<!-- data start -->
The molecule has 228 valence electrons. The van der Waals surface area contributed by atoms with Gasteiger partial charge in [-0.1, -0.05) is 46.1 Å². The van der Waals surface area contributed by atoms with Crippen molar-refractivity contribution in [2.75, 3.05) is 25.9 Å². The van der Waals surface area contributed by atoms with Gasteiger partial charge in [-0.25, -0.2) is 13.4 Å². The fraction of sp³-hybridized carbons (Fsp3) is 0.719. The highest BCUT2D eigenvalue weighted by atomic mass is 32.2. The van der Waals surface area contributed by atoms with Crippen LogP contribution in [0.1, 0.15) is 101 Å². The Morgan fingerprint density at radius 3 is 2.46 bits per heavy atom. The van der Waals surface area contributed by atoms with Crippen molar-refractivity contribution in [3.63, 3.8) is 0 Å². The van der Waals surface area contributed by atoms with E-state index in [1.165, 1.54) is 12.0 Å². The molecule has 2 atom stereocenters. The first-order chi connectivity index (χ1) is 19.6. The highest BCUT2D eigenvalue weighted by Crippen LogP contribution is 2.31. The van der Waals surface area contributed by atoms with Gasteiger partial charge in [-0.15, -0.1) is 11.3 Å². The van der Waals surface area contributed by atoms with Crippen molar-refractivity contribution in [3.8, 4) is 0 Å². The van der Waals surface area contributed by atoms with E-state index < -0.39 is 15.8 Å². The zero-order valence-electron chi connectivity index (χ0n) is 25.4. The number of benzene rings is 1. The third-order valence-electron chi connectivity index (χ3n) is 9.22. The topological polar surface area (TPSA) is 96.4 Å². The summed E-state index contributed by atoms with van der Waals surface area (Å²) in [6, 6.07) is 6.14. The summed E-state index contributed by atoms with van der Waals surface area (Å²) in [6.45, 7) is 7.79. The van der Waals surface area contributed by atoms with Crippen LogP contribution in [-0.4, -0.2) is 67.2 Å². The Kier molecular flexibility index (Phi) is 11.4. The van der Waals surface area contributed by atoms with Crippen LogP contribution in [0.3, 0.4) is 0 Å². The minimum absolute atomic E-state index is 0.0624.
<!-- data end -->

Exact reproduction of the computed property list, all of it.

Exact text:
The molecule has 228 valence electrons. The van der Waals surface area contributed by atoms with Gasteiger partial charge in [-0.1, -0.05) is 46.1 Å². The van der Waals surface area contributed by atoms with Crippen molar-refractivity contribution in [2.75, 3.05) is 25.9 Å². The van der Waals surface area contributed by atoms with Gasteiger partial charge in [-0.25, -0.2) is 13.4 Å². The fraction of sp³-hybridized carbons (Fsp3) is 0.719. The highest BCUT2D eigenvalue weighted by atomic mass is 32.2. The van der Waals surface area contributed by atoms with Crippen LogP contribution in [0.1, 0.15) is 101 Å². The Morgan fingerprint density at radius 3 is 2.46 bits per heavy atom. The van der Waals surface area contributed by atoms with Crippen molar-refractivity contribution in [3.63, 3.8) is 0 Å². The van der Waals surface area contributed by atoms with E-state index in [1.165, 1.54) is 12.0 Å². The molecule has 2 atom stereocenters. The first-order chi connectivity index (χ1) is 19.6. The highest BCUT2D eigenvalue weighted by Crippen LogP contribution is 2.31. The van der Waals surface area contributed by atoms with Gasteiger partial charge in [-0.15, -0.1) is 11.3 Å². The van der Waals surface area contributed by atoms with Crippen molar-refractivity contribution in [3.8, 4) is 0 Å². The van der Waals surface area contributed by atoms with E-state index < -0.39 is 15.8 Å². The zero-order valence-electron chi connectivity index (χ0n) is 25.4. The number of benzene rings is 1. The third-order valence-electron chi connectivity index (χ3n) is 9.22. The topological polar surface area (TPSA) is 96.4 Å². The summed E-state index contributed by atoms with van der Waals surface area (Å²) in [6, 6.07) is 6.14. The summed E-state index contributed by atoms with van der Waals surface area (Å²) in [6.45, 7) is 7.79. The van der Waals surface area contributed by atoms with Crippen LogP contribution in [-0.4, -0.2) is 67.2 Å². The Kier molecular flexibility index (Phi) is 11.4. The van der Waals surface area contributed by atoms with Crippen LogP contribution in [0.3, 0.4) is 0 Å². The minimum absolute atomic E-state index is 0.0624.